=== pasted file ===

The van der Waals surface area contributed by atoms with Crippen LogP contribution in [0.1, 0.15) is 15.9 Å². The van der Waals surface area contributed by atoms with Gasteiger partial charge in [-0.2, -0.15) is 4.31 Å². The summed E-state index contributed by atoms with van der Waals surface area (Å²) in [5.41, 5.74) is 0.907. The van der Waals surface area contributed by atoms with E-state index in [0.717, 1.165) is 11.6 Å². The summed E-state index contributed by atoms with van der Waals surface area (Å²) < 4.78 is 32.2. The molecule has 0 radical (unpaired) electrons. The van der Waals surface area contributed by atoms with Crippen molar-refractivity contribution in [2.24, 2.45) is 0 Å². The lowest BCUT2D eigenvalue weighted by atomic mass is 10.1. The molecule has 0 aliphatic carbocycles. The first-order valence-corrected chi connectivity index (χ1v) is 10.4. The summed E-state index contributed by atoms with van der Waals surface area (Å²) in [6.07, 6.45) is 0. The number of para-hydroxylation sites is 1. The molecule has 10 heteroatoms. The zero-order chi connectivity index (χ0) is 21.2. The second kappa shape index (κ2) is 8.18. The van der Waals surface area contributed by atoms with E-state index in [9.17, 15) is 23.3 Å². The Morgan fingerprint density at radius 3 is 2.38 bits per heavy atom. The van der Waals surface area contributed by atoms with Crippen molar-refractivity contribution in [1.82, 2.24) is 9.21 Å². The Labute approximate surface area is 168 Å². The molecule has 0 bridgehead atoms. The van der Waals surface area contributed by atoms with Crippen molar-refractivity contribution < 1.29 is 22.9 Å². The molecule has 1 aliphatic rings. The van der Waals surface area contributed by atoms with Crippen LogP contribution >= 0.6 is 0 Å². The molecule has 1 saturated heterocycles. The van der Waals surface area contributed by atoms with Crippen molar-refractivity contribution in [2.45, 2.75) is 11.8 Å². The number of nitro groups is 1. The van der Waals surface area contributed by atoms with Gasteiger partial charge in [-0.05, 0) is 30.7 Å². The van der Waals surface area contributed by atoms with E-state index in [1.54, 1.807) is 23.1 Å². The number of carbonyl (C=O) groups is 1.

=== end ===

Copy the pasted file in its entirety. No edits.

The van der Waals surface area contributed by atoms with Crippen LogP contribution in [0.1, 0.15) is 15.9 Å². The van der Waals surface area contributed by atoms with Gasteiger partial charge in [-0.2, -0.15) is 4.31 Å². The summed E-state index contributed by atoms with van der Waals surface area (Å²) in [5.41, 5.74) is 0.907. The van der Waals surface area contributed by atoms with E-state index in [0.717, 1.165) is 11.6 Å². The summed E-state index contributed by atoms with van der Waals surface area (Å²) < 4.78 is 32.2. The molecule has 0 radical (unpaired) electrons. The van der Waals surface area contributed by atoms with Crippen molar-refractivity contribution in [2.24, 2.45) is 0 Å². The lowest BCUT2D eigenvalue weighted by atomic mass is 10.1. The molecule has 0 aliphatic carbocycles. The first-order valence-corrected chi connectivity index (χ1v) is 10.4. The summed E-state index contributed by atoms with van der Waals surface area (Å²) in [6.07, 6.45) is 0. The number of para-hydroxylation sites is 1. The molecule has 10 heteroatoms. The zero-order chi connectivity index (χ0) is 21.2. The second kappa shape index (κ2) is 8.18. The van der Waals surface area contributed by atoms with E-state index in [9.17, 15) is 23.3 Å². The Morgan fingerprint density at radius 3 is 2.38 bits per heavy atom. The van der Waals surface area contributed by atoms with Crippen molar-refractivity contribution in [1.82, 2.24) is 9.21 Å². The Labute approximate surface area is 168 Å². The molecule has 0 bridgehead atoms. The van der Waals surface area contributed by atoms with Crippen molar-refractivity contribution < 1.29 is 22.9 Å². The molecule has 1 aliphatic rings. The van der Waals surface area contributed by atoms with Crippen LogP contribution >= 0.6 is 0 Å². The molecule has 1 saturated heterocycles. The van der Waals surface area contributed by atoms with Crippen molar-refractivity contribution in [2.45, 2.75) is 11.8 Å². The number of nitro groups is 1. The van der Waals surface area contributed by atoms with Gasteiger partial charge in [-0.05, 0) is 30.7 Å². The van der Waals surface area contributed by atoms with E-state index in [1.54, 1.807) is 23.1 Å². The number of carbonyl (C=O) groups is 1.